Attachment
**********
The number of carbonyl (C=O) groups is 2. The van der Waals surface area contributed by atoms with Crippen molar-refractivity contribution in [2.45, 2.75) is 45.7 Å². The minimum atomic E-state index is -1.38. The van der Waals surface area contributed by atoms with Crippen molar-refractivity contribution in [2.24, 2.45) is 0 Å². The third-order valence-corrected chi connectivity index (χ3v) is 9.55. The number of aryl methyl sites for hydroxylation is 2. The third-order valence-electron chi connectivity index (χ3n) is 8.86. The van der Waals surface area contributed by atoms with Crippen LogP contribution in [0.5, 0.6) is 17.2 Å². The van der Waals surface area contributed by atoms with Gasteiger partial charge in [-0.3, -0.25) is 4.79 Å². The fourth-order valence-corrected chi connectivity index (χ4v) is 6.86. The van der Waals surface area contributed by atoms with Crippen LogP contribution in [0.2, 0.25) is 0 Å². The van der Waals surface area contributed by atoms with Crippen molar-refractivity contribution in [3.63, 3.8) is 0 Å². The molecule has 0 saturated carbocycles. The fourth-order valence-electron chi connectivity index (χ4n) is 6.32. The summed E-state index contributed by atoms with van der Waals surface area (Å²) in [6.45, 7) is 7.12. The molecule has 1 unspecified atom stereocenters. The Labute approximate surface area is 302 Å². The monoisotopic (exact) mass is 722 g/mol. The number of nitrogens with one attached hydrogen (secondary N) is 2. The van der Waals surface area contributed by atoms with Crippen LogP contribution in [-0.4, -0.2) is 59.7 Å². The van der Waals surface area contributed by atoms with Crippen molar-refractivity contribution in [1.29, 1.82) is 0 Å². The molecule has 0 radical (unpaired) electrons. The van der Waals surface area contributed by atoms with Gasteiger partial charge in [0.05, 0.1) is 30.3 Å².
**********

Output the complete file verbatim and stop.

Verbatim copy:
The number of carbonyl (C=O) groups is 2. The van der Waals surface area contributed by atoms with Crippen molar-refractivity contribution in [2.45, 2.75) is 45.7 Å². The minimum atomic E-state index is -1.38. The van der Waals surface area contributed by atoms with Crippen molar-refractivity contribution in [2.24, 2.45) is 0 Å². The third-order valence-corrected chi connectivity index (χ3v) is 9.55. The number of aryl methyl sites for hydroxylation is 2. The third-order valence-electron chi connectivity index (χ3n) is 8.86. The van der Waals surface area contributed by atoms with Crippen LogP contribution in [0.5, 0.6) is 17.2 Å². The van der Waals surface area contributed by atoms with Gasteiger partial charge in [-0.3, -0.25) is 4.79 Å². The fourth-order valence-corrected chi connectivity index (χ4v) is 6.86. The van der Waals surface area contributed by atoms with Crippen LogP contribution in [0.2, 0.25) is 0 Å². The van der Waals surface area contributed by atoms with Crippen molar-refractivity contribution in [3.63, 3.8) is 0 Å². The molecule has 0 saturated carbocycles. The fourth-order valence-electron chi connectivity index (χ4n) is 6.32. The summed E-state index contributed by atoms with van der Waals surface area (Å²) in [6.45, 7) is 7.12. The molecule has 1 unspecified atom stereocenters. The Labute approximate surface area is 302 Å². The monoisotopic (exact) mass is 722 g/mol. The number of nitrogens with one attached hydrogen (secondary N) is 2. The van der Waals surface area contributed by atoms with Crippen LogP contribution in [-0.4, -0.2) is 59.7 Å². The van der Waals surface area contributed by atoms with Crippen molar-refractivity contribution in [1.29, 1.82) is 0 Å². The molecule has 0 radical (unpaired) electrons. The van der Waals surface area contributed by atoms with Gasteiger partial charge in [0.05, 0.1) is 30.3 Å².